I had a potential client call this week to seek couples counseling.
This person asked for my recommendation on how he and his partner could stop every fights. He really wanted support on finding a way to eliminate or decrease the small fights and conflicts that lead to bigger issues.
After the conversation, I had an Aha! Moment.
I started to think and really consider what are awesome tools for couples to use on their own to stop every fights.
2 ways to stop every day fights with your spouse
Be willing to tell each other what you want
At times in your relationship you may face a conflict or simply feel that its better to “not tell your partner or spouse what you want from them”. You may feel that by not telling them your needs, you are not annoying or “nagging”. In addition, you may also feel that if you say what you want, it’ll be different because you are telling them what to do.
I support couples each and everyday. As a couples expert, I can tell you that you need to communicate with your spouse and let them know what it is you want. By educating your spouse on your needs, you are able to:
- Strengthen the relationship.
- Focus on improving the relationship.
- Learn from each other.
- Help each other grow and change together.
To quote the movie my wife and I watched on our first date
Don’t go to bed angry
Often this is one of the most difficult tasks for partners to overcome. I want to encourage you to communicate with your spouse if you are angry, upset or frustrated with something they did. Before discussing the topic, try to structure it with the following steps:
Step 1: Ask your spouse if both of you can have a conversation about something that happened between the two of you. Tell your spouse that you do not want to go to bed angry and are willing to work on a solution.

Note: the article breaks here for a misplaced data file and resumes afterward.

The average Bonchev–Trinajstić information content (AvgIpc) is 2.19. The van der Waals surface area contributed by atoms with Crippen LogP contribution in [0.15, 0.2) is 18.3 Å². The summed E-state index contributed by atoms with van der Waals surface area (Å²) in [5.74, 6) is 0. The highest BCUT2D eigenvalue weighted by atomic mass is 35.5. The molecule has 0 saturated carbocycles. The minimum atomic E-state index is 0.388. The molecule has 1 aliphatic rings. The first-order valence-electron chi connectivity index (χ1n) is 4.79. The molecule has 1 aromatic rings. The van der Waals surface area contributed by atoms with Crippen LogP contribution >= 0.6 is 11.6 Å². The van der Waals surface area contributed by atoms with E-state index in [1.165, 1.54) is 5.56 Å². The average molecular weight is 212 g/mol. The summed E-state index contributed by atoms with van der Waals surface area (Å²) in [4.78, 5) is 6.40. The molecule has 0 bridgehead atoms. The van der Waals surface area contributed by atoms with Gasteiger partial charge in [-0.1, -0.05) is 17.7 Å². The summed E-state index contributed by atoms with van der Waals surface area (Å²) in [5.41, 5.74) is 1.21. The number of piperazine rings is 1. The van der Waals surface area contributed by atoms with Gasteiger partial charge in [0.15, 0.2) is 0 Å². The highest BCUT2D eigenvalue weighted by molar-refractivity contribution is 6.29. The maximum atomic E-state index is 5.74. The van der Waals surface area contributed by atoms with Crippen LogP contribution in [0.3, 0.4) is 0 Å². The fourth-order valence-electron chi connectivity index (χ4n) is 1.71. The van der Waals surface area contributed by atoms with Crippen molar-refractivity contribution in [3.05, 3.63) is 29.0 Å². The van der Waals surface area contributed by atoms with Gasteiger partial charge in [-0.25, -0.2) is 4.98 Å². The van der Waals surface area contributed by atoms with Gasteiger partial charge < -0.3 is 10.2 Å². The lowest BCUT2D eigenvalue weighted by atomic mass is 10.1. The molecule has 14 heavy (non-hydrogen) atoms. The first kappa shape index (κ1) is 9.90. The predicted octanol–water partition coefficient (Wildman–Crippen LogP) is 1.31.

Step 2: Tell your spouse that the conversation will take no more than 30 minutes regardless if it ends or not. (YES, regardless if it ends). The reason for this is simple.
When you and your spouse engage in the conversation it will allow both of you to share your feelings towards the experience. This is venting and a healthy release of feelings/emotions.
Once you meet the 30 min mark. STOP.
Thank your spouse for committing to the conversation and respecting you. Review that both of you have not finished the conversation and will return to it at a “specific time”. Discuss the specific time as if you are setting a date. Again, be sure to include the allocated time that will be spent on the discussion.
Step 3: Communicate with your spouse prior to engaging in the conversation that you understand if both of you are not able to achieve the same conclusion. Often, you and your spouse will disagree on certain topics. IT IS OKAY. The important thing is that both of you are able to respect each others opinions and feelings.
Step 4: Have a code word that means two things. Early we discussed in STEP 2 that there may be a second date scheduled for continuing the conversation. The code word is used for two things:
To stop the conversation when things are heated and nonproductive.
To continue the conversation at the later scheduled time.
Appreciate each other daily
Take time each and every day to comment on at least one positive thing your significant other has done. Invest energy into how it makes you feel and how it impacts the relationship.
Ways to make it easy:
- Add phone reminders each day to help you remember to send positive feedback.
- Schedule a time each day. Maybe at night prior to turning on the television as your time to communicate “praise”.
One thing I do with my wife, Elizabeth, is add a reminder on my Calendar app. I honestly do not have the best memory and I am open to tell you that life gets busy. Work, family, and the demands of a 2-year-old are a full time schedule. On my phone, I have a friendly reminder that vibrates each day, at the same time. The friendly reminder tells me “tell your wife that you appreciate her”.
I want to encourage you to be creative and willing to allow yourself to receive support.
By not going to bed angry and appreciating your spouse each day, you are directly working on “not fighting each day”. These two strategies discussed promote connection, communication, appreciation, and understanding in your relationship.
Relationships are not always easy.
You and your spouse can make relationships easy.
cover image by mike giles; kate;